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Replacing Truth with Social Hope and Progress with Redescription: Can the Pragmatist Philosophy of Richard Rorty Help Reinvigorate Planning?

Through a review of Richard Rorty’s philosophical work and critiques of original planning documents from the Urban Renewal era, this paper makes three points. First, a pragmatist epistemological approach offers a better foundation for planning than the current communicative paradigm. Second, updating planning’s Enlightenment roots with Rorty’s view of moral progress as a process of “redescription” can help reduce the anxiety planners feel in putting forward bold visions. Last, Rorty’s concept of the liberal ironist provides an interesting model for planners that sees equal value in the contributions made by both the Jane Jacobs’s and Robert Moses’s of the field.

T. William Lester
Associate Professor; Associate Chair & Admissions Director of Master’s Program
Specialization: Economic Development
320 New East

Accepting PhD students

Social scientist, urban economic development planner. Chicago sports fan and dog lover.

Dr. Lester is Associate Professor of City and Regional Planning. His research interests are broad within the field of urban and regional economic development, but generally focus on the role of social institutions and policy interventions in reducing income inequality and promoting balanced economic growth. He is also an expert in policy evaluation and impact analysis.

For ten years, Dr. Lester has studied the impact of minimum wage and living wage policies on urban economic development. He is a co-author of two papers that analyze the impact of minimum wage changes on employment and labor turnover. This research has been cited by the Council of Economic Advisors, the Congressional Budget Office, and the New York Times, among others. In a qualitative case comparison between San Francisco and the Research Triangle, Dr. Lester analyzed how higher labor standards reshape employment practices in the restaurant industry.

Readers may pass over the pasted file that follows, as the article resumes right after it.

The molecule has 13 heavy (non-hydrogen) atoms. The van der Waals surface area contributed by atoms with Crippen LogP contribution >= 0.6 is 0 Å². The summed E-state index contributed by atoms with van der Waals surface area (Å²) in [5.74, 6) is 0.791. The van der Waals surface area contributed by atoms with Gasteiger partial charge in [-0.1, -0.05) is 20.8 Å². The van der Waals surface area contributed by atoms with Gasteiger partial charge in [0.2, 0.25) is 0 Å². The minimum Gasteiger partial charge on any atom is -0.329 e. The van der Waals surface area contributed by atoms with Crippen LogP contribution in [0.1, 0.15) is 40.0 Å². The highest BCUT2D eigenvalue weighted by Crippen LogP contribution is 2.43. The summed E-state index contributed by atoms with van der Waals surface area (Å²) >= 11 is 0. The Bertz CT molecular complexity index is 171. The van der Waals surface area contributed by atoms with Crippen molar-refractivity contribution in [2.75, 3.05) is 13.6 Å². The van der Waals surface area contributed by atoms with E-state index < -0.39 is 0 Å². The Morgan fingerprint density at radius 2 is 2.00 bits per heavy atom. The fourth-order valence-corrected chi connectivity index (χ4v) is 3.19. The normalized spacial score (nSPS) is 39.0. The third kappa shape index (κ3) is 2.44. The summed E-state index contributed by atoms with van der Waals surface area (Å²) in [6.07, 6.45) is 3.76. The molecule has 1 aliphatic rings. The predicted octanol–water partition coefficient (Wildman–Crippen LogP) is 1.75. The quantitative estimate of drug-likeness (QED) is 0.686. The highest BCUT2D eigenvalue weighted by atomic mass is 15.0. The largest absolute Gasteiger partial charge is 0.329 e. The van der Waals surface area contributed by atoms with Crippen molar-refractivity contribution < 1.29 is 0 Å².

Dr. Lester is also engaged in numerous projects that study the potential for environmental solutions to generate meaningful employment opportunities in the so-called “green economy.”  This work takes the form of academic publications, original policy proposals, and project-based consulting using IMPLAN.

Recently, Dr. Lester launched a collaborative project aimed at assessing the economic health and competitiveness of inner-city neighborhood economies. Through a series of papers and planning tools, he is documenting recent employment changes at the census tract-level, and undertaking a nationwide re-analysis of the so-called “spatial mismatch” hypothesis. He is also building a planning tool to assess the impact of city-wide minimum wage increases on inner-city neighborhood workers and economies. Dr. Lester is currently conducting research for a book on the long-term impacts of Urban Renewal policies on neighborhood economic development on Chicago’s South Side.

He received a PhD in City and Regional Planning from the University of California, Berkeley (2009), a Masters of Urban Planning and Policy (MUPP) from the University of Illinois at Chicago (2001), and a Bachelor of Arts from the University of Pennsylvania (1999).

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